The Mean Spring

Snow! Sun! Two kinds of weather at the same time in the Central Oregon spring.

Spring in Central Oregon is untamed, unfriendly, and moody. Not just wild but downright grumpy. Like a cranky old man being woken from a too-short sleep, his dinner burning, his chickens being bullied by coyotes, neighbor cats pooping in his garden, and his truck with two flat tires. Still, he takes the time to walk to the fence line and ask how you are*.

It snows even when it is sunny. Squalls are on and off for days. The wind blows and then calms. Rain. Fog. Every kind of weather, gray, crisp, blue. I still get up and out when it is cold, though less dark as the sunrise is earlier each day and I don’t have to drive in to work. The fescue is coming in bright green and the wax currants are leafing out. The gray skies make the color more vivid. The light, when you see it, is golden.

Now that we are home every day we realize the deer that used to seem like occasional visitors are actually around off and on all day. They are on the grass, in the paddock, criss-crossing our yard and hanging out in the bitterbrush. I now know why Mack stopped barking at them — he has been seeing them since he was home without us, witnessing the deer as Emma slept in her bed at the top of the stairs and we were away at schools and offices.

A massive dust devil whipped into shape behind the barn, I just saw it begin out of the corner of my eye. Taller than the house, it gained speed, pulled up dust, grass seed, and wood chips as it raced towards my car parked in the driveway. I had to remind myself it wasn’t a tornado, the car would stay put. Then it ran into the house, and dropped bark onto the length of the deck. The only wind of the day.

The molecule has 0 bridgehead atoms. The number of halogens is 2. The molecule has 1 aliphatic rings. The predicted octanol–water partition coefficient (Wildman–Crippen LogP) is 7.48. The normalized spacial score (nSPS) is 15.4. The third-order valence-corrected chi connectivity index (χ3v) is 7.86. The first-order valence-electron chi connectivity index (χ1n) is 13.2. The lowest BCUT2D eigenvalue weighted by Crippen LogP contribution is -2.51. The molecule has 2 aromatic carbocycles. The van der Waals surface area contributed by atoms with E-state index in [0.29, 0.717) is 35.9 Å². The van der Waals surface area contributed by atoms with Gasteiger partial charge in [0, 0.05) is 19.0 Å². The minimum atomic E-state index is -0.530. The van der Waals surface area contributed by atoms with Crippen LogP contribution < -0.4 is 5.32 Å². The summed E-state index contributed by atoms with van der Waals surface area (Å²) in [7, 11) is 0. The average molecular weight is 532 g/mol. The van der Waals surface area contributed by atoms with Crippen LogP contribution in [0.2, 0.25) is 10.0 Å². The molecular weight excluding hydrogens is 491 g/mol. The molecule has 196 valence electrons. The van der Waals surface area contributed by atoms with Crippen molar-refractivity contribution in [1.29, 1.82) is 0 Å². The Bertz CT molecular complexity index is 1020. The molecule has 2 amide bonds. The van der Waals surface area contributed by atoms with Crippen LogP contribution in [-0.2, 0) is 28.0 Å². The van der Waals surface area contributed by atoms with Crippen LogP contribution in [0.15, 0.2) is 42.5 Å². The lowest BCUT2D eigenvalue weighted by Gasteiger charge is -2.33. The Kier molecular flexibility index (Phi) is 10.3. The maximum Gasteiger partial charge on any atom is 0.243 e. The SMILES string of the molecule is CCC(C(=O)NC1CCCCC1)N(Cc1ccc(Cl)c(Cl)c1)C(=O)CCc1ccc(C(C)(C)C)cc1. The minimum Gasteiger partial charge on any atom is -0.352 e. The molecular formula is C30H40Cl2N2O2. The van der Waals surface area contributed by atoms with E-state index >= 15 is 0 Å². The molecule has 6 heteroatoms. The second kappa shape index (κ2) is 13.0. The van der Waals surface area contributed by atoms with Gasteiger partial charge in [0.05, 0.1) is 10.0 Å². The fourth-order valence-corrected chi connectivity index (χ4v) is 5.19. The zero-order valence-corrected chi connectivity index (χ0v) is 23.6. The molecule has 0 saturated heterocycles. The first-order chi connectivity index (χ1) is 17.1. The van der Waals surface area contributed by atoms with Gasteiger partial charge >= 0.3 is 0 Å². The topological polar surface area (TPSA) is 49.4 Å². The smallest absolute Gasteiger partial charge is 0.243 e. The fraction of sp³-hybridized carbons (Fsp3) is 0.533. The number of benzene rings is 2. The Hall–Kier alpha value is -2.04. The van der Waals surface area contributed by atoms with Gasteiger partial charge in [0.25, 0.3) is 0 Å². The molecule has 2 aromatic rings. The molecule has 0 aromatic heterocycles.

Red-tailed hawks have a nest in a nearby ponderosa. We’ve watched them take turns playing in the breezes. Circling over the sagebrush sea looking for mice, squirrels, or whatever looks delicious to a hawk. They screech like gulls.

Snow and hoar frost on a ponderosa pine
Snow and hoarfrost, just a couple of days ago.

The spell of home is broken by trips to town for food, booze, and sometimes internet access. Stripes of tape on the floor space people out in line at the grocery store, though we pass closely in aisles, no one making eye contact. Plexiglass windows shield the cashiers. No one knows who is a threat, but it’s hard not to feel both suspicious and guilty. The two men who work at the liquor store wear gloves but otherwise laugh and joke with each other. I linger a moment. The world is not ending at the liquor store.

The rhythm of the neighborhood hasn’t changed. The neighbors are still strolling down the street. We wave. The plumbers come and go from the shop to the west. The dogs wake us for breakfast at 5 AM. We still don’t see the people that we rarely saw before. I am not lonely, especially. Anxiety creeps in like grains of sand under the door, but there is always the vastness out the window to take in a longer view.

Yesterday it hailed for 15 minutes, quite long for a hailstorm! It pinged on the stovepipe and shot diagonally from the garage roof. The ground went from soggy brown to a blanket of white pea-sized ice. The storm moved on, the ice melted. Today, there is another beautiful sunrise and it smells like spring.

I’ll see you when I see you, friends. Hopefully soon.

*Not a real neighbor.

Laurel Hunter

Laurel Hunter

Central Oregon, USA